Plus, a positive impact of being saturated with typology is the growing sentiment that for the most part, there is no “bad” personality type. No one is inherently wrong in their approach to the world, just different. Just ask the millions of Harry Potter fans who identify as belonging to the house of Slytherin. Although the arch-villain of the famous book and film series may have belonged to this house, its core values of cunning, ambition, creativity, and resourcefulness are sources of pride for its affiliates. Surely in our divided social and political climate, embracing differences without dishonoring or refuting them is a welcome trend.

So how does Christ embrace Thomas, and how can we do the same? What we tend to remember most about this passage is the line, "blessed are those who have not seen and yet have come to believe.” We take it as an admonition against any kind of doubt. But before all that, Jesus is quite gentle with Thomas. He offers him precisely what he asked for, to touch the wounds from the crucifixion. Christ becomes risen to Thomas in a way that speaks to his particular faith. Christ does not punish Thomas’ doubt by withholding his life or his love. He gives himself freely, as he always does, no strings attached.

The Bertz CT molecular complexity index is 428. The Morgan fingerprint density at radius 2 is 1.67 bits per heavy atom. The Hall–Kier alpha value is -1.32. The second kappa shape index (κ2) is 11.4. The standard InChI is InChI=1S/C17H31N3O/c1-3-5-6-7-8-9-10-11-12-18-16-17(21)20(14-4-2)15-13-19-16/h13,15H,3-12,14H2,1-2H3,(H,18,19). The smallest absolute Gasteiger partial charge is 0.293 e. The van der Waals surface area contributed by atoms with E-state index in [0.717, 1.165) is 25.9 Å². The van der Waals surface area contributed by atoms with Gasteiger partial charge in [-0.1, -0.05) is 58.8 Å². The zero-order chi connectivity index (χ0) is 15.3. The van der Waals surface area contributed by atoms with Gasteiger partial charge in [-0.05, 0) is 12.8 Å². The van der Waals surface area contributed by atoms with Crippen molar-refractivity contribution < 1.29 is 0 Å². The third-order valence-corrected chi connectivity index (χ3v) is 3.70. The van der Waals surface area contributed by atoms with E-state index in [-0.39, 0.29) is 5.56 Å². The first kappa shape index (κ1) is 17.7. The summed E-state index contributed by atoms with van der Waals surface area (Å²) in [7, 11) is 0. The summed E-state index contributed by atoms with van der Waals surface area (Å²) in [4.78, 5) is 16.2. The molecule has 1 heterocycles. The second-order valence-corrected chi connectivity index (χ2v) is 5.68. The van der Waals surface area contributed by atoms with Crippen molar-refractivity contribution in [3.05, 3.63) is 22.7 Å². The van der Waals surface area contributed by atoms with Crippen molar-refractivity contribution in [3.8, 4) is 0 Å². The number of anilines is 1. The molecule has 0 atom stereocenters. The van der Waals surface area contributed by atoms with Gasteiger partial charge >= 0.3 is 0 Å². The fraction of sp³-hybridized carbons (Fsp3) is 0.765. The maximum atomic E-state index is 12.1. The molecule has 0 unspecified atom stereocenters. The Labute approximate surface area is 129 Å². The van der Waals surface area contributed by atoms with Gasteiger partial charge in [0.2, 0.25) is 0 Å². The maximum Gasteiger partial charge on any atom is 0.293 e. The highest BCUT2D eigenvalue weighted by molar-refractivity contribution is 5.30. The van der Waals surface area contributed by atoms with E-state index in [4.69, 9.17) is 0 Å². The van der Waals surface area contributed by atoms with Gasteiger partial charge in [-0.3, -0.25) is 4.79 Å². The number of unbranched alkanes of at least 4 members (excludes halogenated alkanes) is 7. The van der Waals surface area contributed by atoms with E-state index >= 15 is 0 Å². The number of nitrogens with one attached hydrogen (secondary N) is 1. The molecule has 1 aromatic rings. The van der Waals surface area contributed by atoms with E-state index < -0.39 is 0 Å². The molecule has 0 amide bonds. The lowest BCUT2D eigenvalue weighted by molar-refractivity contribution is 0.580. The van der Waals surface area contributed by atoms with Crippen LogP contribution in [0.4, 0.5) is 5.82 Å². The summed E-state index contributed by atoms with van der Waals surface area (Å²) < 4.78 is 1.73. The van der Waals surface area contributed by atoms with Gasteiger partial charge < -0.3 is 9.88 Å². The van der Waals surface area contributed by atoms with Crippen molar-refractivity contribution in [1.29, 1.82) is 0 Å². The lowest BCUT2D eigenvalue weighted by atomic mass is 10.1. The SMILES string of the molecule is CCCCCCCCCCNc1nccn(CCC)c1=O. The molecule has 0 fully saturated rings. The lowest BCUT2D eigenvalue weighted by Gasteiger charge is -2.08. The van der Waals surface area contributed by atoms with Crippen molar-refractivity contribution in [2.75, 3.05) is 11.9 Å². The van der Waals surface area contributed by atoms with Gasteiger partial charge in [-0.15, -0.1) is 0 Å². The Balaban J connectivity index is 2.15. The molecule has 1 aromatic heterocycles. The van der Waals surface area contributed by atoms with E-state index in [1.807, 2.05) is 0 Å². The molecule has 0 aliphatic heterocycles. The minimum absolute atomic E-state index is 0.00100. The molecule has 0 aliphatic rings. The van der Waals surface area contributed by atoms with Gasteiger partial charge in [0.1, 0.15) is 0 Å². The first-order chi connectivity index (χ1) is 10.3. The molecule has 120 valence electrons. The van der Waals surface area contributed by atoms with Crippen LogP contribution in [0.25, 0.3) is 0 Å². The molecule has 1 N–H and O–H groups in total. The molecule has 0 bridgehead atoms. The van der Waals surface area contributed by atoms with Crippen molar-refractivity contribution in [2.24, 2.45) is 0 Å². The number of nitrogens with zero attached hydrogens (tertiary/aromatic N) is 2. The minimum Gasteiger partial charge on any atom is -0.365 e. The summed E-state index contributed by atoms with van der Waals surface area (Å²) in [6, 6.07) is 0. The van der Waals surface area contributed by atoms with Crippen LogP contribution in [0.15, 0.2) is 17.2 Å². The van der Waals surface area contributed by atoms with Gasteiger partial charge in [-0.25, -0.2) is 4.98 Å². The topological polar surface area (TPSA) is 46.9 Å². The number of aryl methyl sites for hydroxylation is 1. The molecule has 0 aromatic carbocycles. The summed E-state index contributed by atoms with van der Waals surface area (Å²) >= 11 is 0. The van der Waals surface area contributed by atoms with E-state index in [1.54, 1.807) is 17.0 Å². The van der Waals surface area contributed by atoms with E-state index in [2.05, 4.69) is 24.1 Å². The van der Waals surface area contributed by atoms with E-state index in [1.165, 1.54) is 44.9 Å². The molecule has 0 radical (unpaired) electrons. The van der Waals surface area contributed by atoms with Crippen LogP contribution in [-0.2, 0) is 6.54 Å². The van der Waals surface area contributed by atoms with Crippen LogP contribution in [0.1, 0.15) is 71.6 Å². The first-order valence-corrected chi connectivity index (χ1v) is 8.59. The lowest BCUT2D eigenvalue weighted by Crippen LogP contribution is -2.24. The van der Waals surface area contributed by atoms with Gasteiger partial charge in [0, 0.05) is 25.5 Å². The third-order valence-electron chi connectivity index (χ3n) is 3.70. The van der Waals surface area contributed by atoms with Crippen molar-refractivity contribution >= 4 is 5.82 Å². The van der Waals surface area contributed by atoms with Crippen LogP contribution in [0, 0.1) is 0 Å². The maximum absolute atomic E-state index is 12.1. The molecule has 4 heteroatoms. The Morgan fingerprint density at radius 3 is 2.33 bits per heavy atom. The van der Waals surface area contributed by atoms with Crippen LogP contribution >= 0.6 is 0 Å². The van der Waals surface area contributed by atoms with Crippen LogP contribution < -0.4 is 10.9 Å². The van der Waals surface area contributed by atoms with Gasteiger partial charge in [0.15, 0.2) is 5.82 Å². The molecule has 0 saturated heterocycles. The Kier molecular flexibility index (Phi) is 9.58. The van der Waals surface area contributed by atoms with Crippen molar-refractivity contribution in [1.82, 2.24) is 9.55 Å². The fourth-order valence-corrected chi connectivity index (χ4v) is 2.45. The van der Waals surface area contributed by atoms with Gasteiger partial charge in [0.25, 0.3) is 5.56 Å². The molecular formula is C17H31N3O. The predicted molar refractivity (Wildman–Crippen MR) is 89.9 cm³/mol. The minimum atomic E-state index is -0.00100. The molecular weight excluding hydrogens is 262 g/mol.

John’s Gospel is full of examples of Christ being gentle with folks who hesitate to abandon their old principles for the new way of life God offers - the apostle Nathanael, the woman at the well, and Mary Magdalene at the empty tomb, just to name a few. It seems that while we are quick to condemn people who’s faith we judge as poor, Christ is able to meet anyone and everyone, exactly where they are. In the lily-scented, post-Easter haze, it’s easy to get swept up in the celebration, and wonder how anyone could not believe in bodily resurrection when our church is so beautiful, our music so triumphant, our joy so pervasive? As if we ourselves are the epitome of perfect faith, especially when our own worlds are upended. Luckily, Christ is more gracious with us than we are with one another, and with ourselves. Jesus’ resurrection is the greatest mystery of all, and he will to do whatever each of us needs, in order to help us trust in it.

Today we will baptize sweet Marlo into Christ’s death and resurrection. We will all promise to be part of her life and formation here at Christ Church. We don’t yet know what personality type Marlo will have, although I’m sure her parents could give us some clues. She may be introverted or extroverted. She could become artistic or spontaneous. Maybe she’ll be a critical thinker. Perhaps, like Thomas, she’ll be loyal and committed, responsible, and hesitant to abandon her principles. Regardless, Christ will meet her in that space and create a relationship with her that is unique, just like he does for all of us. She will be loved by God exactly as she is, simply because she exists. And in her moments of doubt, Christ will come to her precisely as she needs him to. Thanks to the apostle Thomas, and Enneagram 6’s everywhere, for this Good News. Amen.

Hannah Hooker